• General recognition that line managers cannot make up for lack of personal initiative. Both are required! – so experiential learning that developed self-confidence was often identified as valuable (and we’d agree)

3) Insight for the Organisation - into the set-up and set-down factors that can impact the success of the programme and the transfer and application of learning

  • Identified barriers to transfer and application of learning
  • Line manager engagement essential – method helps identify logistical issues associated with engaging line managers
  • Importance of robust/appropriate participant selection
  • Importance of managing participant expectations (i.e. job retention, pay, promotion, option to participate on further courses). Not doing so can alienate and/or disengage line managers
  • Defining success criteria; value in participants/line managers/companies identifying desired and projected outcomes and (SMART) implementation plans
  • Importance of company providing opportunities or mechanisms for participants to apply learning
  • Potential further role for the provider of development to provide mechanisms to facilitate retention and application of course learning as well as enthusiasm from course
  • For large multi-national companies, this method can help identify implementation/follow-up challenges for certain sectors (i.e. site-based participants)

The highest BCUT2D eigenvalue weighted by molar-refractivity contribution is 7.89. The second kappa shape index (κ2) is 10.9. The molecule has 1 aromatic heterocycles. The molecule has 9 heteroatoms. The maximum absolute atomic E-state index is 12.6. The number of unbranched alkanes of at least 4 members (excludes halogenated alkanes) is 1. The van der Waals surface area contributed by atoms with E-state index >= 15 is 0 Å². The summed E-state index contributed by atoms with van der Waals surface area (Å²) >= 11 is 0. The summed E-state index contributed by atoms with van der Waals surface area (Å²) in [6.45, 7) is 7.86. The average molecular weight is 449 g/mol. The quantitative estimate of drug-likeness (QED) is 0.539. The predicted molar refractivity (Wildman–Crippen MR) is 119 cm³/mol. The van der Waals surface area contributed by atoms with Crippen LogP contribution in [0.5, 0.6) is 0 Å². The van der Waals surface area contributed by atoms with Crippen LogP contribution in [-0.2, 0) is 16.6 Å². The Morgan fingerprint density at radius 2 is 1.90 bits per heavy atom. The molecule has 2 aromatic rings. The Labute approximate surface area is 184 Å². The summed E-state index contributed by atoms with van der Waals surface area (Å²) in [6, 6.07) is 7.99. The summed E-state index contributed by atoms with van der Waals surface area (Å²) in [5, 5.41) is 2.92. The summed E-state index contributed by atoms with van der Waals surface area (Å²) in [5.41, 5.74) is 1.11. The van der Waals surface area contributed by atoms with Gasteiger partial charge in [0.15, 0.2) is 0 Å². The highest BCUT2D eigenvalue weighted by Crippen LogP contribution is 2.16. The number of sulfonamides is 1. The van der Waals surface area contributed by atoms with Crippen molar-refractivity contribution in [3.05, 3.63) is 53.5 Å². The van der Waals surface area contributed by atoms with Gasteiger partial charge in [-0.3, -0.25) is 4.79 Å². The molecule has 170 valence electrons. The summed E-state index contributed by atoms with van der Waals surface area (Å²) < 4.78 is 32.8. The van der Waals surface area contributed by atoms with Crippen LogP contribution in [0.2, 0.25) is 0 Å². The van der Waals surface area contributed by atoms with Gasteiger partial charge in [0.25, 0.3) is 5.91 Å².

• This Impact Study was itself identified as a mechanism to facilitate knowledge retention and implementation – it brought the themes of the programme back to mind
  • Highlights importance of co-ordinating input from ALL stakeholders (participants, line mangers, business unit directors, etc.) in order to maximise value from course

Mixed-methods approach helps generate customer- and site-specific suggestions for how to maximise value from course. Rather than us providing generic recommendations, this method allows us to identify and suggest ‘best-fit’ solutions.

4) General findings

Our method allows us to generate a level of awareness and understanding in different stakeholders beyond that which is typically gained via standard means

  • Importance of conducting assessment at appropriate time: Long enough to have had time to apply learning, not too long so as to have forgotten content
  • Process and questions from Impact Studies can be designed in such a way so that it is not just specific benefits that are identified (i.e. increased confidence) but also the way these are being expressed and demonstrated. This makes the findings more evidence-based rather than quite so anecdotal.
  • The Impact Studies can highlight potential interactions between participant characteristics (i.e. proactive initiative) and use of content within the workplace

Impact Studies can also shed light upon organisational culture issues and how those issues can impact perceived course value and performance outcomes.